The 1992 United Nations Conference on Environment and Development (UNCED) in Rio de Janeiro was history's largest gathering of world leaders and environmentalists. Maurice Strong, executive secretary of the conference, said, "This is a launching pad, not a quick fix." The leadership of the huge environmental lobbying network in Washington, DC fully realizes this and plan to gear up for sustained warfare on the many issues addressed at the summit.
Lawmakers in Kansas are considering a strongly worded resolution condemning a controversial United Nations “sustainability” scheme known as Agenda 21, saying the global plan is a “dangerous” attack on private property rights, individual liberty, and national sovereignty. The measure comes amid a growing battle against the global “sustainable development” agenda by state legislatures, local governments and activists all across America.
The Kansas resolution “opposing and exposing the radical nature of United Nations Agenda 21,” known as HR 6032, was introduced earlier this month by the House Federal and State Affairs Committee. Its language echoes similar resolutions adopted recently by the state of Tennessee, the Republican National Committee (RNC), the Kansas Republican Party Central Committee, and an assortment of local governments.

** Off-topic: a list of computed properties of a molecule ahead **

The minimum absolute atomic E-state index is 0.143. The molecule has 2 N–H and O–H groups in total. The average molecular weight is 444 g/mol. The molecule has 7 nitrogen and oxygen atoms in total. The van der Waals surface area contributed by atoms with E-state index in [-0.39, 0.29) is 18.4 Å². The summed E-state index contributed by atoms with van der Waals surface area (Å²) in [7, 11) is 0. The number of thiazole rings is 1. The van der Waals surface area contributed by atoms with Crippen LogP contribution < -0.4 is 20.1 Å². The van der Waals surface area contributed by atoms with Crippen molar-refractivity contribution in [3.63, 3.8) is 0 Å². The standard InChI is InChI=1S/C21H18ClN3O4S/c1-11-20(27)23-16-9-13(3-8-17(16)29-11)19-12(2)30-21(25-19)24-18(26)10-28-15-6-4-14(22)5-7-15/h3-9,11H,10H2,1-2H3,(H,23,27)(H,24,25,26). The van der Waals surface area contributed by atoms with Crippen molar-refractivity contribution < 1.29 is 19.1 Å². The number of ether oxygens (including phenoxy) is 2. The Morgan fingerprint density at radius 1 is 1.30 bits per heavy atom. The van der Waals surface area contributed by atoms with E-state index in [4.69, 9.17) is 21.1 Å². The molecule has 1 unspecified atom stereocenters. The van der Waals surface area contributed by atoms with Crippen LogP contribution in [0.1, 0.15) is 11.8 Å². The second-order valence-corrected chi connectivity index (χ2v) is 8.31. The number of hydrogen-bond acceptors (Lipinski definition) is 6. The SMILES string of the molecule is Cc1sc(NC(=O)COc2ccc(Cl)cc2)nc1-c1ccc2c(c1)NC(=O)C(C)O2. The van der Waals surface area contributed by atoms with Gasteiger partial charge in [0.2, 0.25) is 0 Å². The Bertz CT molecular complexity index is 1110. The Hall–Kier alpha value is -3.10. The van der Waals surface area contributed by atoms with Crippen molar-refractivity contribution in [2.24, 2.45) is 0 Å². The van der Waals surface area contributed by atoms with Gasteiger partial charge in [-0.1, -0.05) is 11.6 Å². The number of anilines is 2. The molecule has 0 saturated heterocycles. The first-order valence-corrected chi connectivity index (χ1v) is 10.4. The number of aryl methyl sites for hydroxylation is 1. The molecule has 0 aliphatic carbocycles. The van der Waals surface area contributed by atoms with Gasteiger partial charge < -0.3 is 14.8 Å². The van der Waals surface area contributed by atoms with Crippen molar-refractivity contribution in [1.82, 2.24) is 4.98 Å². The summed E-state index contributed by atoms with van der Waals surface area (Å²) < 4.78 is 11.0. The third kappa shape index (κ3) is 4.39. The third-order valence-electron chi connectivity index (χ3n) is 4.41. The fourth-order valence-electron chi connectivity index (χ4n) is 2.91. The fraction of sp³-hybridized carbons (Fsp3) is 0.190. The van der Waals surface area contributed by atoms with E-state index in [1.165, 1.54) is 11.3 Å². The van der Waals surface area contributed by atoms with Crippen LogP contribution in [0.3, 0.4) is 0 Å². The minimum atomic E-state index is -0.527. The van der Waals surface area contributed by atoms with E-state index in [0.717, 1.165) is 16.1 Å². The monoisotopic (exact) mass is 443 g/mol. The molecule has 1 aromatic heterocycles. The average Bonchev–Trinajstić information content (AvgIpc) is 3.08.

In May-June 1992, this correspondent was jammed cheek to jowl with 30,000 greenies in a global mosh pit known as the United Nations Earth Summit. From that initial event in Rio de Janeiro — and its successors — has flowed a deluge of treaties, conventions, and proposed regimes to regulate (i.e., to control) all human life and activity on our planet.
Ignoring the overwhelming, and steadily growing, body of scientific evidence that the global-warming "crisis" is nonexistent, President Clinton issued an environmental "clarion call" (his term) to the nation in his Earth Day '93 address. "I reaffirm, my personal, and announce our nation's commitment," he said, "to reducing our emissions of greenhouse gases to their 1990 levels by the year 2000."